Kim Dae-jung, the former president of South Korea who was awarded the Nobel Peace Prize in 2000, died from a heart attack on 18 August, probably aged 85 (though there is some uncertainty about which year he was actually born). Kim was a driving force in his country’s transition from an authoritarian to a democratic state. He was jailed, exiled or put under house arrest on several occasions through these decades, something which led to his occasionally being referred to, perhaps a bit exaggerated, as “Asia’s Mandela”.
Kim Dae-jung was elected president in December 1997, by a margin of half a percent. As president he initiated the so-called “sunshine policy” which aimed at reconciliation, interaction and co-operation between the two Koreas and for a time led to a detente in the relations with North Korea. In June 2000 Kim paid an official visit to Pyongyang and six months later he came to Oslo to accept the Nobel Peace Prize.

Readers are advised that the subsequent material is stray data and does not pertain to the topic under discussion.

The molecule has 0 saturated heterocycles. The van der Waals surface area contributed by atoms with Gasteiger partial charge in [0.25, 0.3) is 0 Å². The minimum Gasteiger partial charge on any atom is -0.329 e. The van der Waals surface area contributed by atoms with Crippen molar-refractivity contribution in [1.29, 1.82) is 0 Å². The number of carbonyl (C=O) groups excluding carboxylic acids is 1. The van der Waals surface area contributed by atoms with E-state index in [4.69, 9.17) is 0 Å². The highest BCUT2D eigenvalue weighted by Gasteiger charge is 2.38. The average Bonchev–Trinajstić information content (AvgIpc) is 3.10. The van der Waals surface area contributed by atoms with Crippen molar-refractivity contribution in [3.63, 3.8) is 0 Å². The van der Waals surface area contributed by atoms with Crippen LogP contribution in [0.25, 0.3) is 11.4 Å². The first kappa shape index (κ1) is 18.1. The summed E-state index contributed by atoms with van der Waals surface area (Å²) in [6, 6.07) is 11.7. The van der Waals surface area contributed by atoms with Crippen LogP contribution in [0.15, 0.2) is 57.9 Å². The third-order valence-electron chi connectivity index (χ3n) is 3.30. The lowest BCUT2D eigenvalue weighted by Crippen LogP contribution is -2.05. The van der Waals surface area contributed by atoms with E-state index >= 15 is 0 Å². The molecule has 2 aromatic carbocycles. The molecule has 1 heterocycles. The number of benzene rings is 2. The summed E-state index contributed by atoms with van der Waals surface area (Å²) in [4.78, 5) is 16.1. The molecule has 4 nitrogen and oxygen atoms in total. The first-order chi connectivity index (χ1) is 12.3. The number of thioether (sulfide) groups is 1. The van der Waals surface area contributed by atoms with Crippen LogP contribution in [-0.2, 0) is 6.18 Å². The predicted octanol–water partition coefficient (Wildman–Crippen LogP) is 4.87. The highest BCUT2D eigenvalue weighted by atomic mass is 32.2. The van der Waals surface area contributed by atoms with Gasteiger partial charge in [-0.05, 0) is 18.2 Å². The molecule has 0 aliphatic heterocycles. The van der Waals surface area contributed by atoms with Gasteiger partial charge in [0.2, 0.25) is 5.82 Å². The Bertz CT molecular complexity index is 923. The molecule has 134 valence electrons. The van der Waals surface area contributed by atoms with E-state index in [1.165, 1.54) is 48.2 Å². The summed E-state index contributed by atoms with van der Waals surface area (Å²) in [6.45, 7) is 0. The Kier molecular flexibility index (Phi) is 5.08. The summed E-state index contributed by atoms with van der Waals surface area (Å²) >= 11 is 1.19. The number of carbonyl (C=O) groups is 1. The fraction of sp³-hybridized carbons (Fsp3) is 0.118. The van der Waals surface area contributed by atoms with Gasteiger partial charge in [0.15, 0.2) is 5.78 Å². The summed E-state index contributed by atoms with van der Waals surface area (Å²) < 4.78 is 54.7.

His presidency was sadly clouded by corruption scandals which involved both advisors and sons of Kim. They were a huge embarrassment to a president who had made an election pledge that no member of his family would be involved in corruption. It was however clear that the president himself was not tainted by corruption, unlike his successor Roh Moo-hyun, who took over as president when Kim left office after completing his five-year term in 2003. Faced with allegations of corruption, Roh committed suicide in May this year by throwing himself from a cliff.
In the Guardian’s obituary John Gittings concludes about Kim Dae-jung: “His narrow power base in the southwest, and reliance on the Korean disease of faction-building, thwarted any real transformation of the political culture. Yet Kim’s story remains one of unusual persistence and bravery in the face of death, and he will be remembered as a moral hero of modern Korea”.